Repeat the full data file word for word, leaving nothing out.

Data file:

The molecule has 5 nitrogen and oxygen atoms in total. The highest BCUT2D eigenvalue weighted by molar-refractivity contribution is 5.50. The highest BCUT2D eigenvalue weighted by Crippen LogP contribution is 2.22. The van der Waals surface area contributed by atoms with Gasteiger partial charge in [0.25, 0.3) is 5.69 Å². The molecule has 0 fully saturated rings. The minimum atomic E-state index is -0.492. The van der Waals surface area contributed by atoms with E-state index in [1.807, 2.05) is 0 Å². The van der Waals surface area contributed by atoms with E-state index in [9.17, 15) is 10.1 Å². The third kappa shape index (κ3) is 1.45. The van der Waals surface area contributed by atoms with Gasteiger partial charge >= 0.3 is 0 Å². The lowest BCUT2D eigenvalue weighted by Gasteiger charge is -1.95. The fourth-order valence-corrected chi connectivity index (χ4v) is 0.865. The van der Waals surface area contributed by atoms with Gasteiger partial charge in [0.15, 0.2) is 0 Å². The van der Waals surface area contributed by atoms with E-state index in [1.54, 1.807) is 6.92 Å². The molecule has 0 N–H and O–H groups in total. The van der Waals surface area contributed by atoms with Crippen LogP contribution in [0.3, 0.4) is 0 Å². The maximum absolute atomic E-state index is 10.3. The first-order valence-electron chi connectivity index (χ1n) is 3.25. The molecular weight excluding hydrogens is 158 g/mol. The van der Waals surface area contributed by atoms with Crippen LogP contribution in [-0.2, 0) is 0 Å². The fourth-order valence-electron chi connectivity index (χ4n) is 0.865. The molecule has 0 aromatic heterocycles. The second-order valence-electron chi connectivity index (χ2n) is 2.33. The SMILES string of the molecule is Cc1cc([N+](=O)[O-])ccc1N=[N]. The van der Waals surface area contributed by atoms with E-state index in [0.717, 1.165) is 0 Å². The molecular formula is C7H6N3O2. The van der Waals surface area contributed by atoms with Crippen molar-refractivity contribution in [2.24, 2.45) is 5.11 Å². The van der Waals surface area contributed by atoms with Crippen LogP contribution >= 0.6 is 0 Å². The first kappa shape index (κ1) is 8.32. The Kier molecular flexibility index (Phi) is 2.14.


The molecule has 5 nitrogen and oxygen atoms in total. The highest BCUT2D eigenvalue weighted by molar-refractivity contribution is 5.50. The highest BCUT2D eigenvalue weighted by Crippen LogP contribution is 2.22. The van der Waals surface area contributed by atoms with Gasteiger partial charge in [0.25, 0.3) is 5.69 Å². The molecule has 0 fully saturated rings. The minimum atomic E-state index is -0.492. The van der Waals surface area contributed by atoms with E-state index in [1.807, 2.05) is 0 Å². The van der Waals surface area contributed by atoms with E-state index in [9.17, 15) is 10.1 Å². The third kappa shape index (κ3) is 1.45. The van der Waals surface area contributed by atoms with Gasteiger partial charge >= 0.3 is 0 Å². The lowest BCUT2D eigenvalue weighted by Gasteiger charge is -1.95. The fourth-order valence-corrected chi connectivity index (χ4v) is 0.865. The van der Waals surface area contributed by atoms with Gasteiger partial charge in [0.15, 0.2) is 0 Å². The van der Waals surface area contributed by atoms with E-state index in [1.54, 1.807) is 6.92 Å². The molecule has 0 N–H and O–H groups in total. The van der Waals surface area contributed by atoms with Crippen LogP contribution in [0.3, 0.4) is 0 Å². The maximum absolute atomic E-state index is 10.3. The first-order valence-electron chi connectivity index (χ1n) is 3.25. The molecular weight excluding hydrogens is 158 g/mol. The van der Waals surface area contributed by atoms with Crippen LogP contribution in [-0.2, 0) is 0 Å². The fourth-order valence-electron chi connectivity index (χ4n) is 0.865. The molecule has 0 aromatic heterocycles. The second-order valence-electron chi connectivity index (χ2n) is 2.33. The SMILES string of the molecule is Cc1cc([N+](=O)[O-])ccc1N=[N]. The van der Waals surface area contributed by atoms with E-state index in [0.717, 1.165) is 0 Å². The molecular formula is C7H6N3O2. The van der Waals surface area contributed by atoms with Crippen molar-refractivity contribution in [2.24, 2.45) is 5.11 Å². The van der Waals surface area contributed by atoms with Crippen LogP contribution >= 0.6 is 0 Å². The first kappa shape index (κ1) is 8.32. The Kier molecular flexibility index (Phi) is 2.14.